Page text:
Politicians Urged to Put Poverty on Top

Photo of the U.S. Capitol Dome.

Image by Jorge Guillen from Pixabay

Businessmen, residents, workers and advocates asked their local politicians to lead the way in addressing issues of poverty in the District to begin the Defeat Poverty D.C. campaign on March 22.  

Tom Sherwood, a local political reporter at NBC Channel 4, insisted the campaign’s goals were realistic. “Saying ‘we’re going to end homelessness… and hunger’ has not worked,” he said. “It’s a bold initiative, not realistic.”  

Instead, the coalition stressed it is helping to raise awareness in the local government, and is pushing politicians to take firm stances on this issue.  

Andy Shallal, the owner of Busboys & Poets, discussed why politicians often overlooked poverty issues. “It’s not about money, it’s about priorities,” he said. “The money is there.”  

The panelists cited a deal proposed by the city for defense contractor Northrop Grumman, which would give them 25 million dollars in abatements and grants. “Again, its priorities,” Shallal said.  

Jenny Reed of the D.C. Fiscal Policy Institute ran down the results of a recent study done on poverty in D.C. “It’s a line like a ski jump,” she said, describing unemployment rates. Rates have gone from 5.6 percent to 11.9 percent, doubling between January 2008 and December 2009.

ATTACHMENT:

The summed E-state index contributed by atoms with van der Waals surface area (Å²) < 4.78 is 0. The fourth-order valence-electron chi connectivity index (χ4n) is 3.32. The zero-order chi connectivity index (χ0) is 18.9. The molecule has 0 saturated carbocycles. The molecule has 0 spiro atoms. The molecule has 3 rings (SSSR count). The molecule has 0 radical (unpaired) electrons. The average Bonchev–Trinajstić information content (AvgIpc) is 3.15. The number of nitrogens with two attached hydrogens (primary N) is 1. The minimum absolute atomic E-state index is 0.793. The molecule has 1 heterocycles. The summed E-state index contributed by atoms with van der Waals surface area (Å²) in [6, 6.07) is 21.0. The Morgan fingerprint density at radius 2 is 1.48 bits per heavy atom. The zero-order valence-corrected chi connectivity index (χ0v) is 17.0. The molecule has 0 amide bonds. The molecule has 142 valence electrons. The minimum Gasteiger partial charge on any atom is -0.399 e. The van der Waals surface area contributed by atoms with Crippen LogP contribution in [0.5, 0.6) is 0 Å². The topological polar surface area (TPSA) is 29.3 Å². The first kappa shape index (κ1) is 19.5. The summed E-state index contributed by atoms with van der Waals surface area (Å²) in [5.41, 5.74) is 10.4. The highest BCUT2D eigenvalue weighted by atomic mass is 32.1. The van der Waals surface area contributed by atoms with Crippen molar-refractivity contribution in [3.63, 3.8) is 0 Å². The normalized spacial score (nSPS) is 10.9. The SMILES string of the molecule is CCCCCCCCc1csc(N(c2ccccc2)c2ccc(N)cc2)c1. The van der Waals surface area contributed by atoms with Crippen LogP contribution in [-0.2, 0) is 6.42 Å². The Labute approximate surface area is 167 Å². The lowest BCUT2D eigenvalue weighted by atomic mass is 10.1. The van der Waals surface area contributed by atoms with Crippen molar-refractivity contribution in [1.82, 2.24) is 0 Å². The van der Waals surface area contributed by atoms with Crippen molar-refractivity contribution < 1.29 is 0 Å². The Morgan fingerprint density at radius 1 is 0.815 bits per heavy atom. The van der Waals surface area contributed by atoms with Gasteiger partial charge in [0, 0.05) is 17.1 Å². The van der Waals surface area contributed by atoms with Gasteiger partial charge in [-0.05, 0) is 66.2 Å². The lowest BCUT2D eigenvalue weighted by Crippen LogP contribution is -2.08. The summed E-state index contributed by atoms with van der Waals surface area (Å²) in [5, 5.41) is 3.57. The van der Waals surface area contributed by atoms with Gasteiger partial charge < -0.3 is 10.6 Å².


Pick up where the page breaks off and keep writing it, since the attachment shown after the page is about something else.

Approximately 16.9 percent of residents fell below the federal poverty line in 2008, rising to 18.9 percent in 2009. This number was brought to about 11,000 residents, according to Reed; however, the total of those at risk of poverty is more than 106,000. “Declines in poverty could be years away,” Reed said. “It takes a long time to recover.”  

Valarie Ashley, the executive director of Southeast Ministry, emphasized the need for employers and job trainers to communicate about what skills are most needed. “We’re sort of training in a vacuum,” she said. “We don’t know what employers are looking for.”  

Denise Rolark-Barnes, a publisher of The Washington Informer, said businesses need to look inside the community for its workers. “We can employ our own people,” she said. “Grow our own.”  

Many D.C. businesses employ non-residents. The District’s unemployment rate is at 12 percent, according to Reed.  

The business done by companies has always been flawed, Shallal said. “It’s not just profit as a bottom-line.”  

The panelists highlighted the importance of community, especially among businesses, nonprofits, and religious initiatives. “Religious communities have a rich tradition of being active in social services,” Ashley said. “They can raise awareness at a congregational level.”  

Rolark-Barnes pointed out that non-profits and faith-based often “competed” for dollars. She called out those in churches who did not “step beyond feeding the spirit.”  

“It becomes a question with some, to minister to the spirit or provide social services,” she said. “An effort must be made to break the cycle by training the young.”  

“We need to knock on the doors of the elected officials,” she said. “People not in poverty increase the tax base and the vitality of the city.” 


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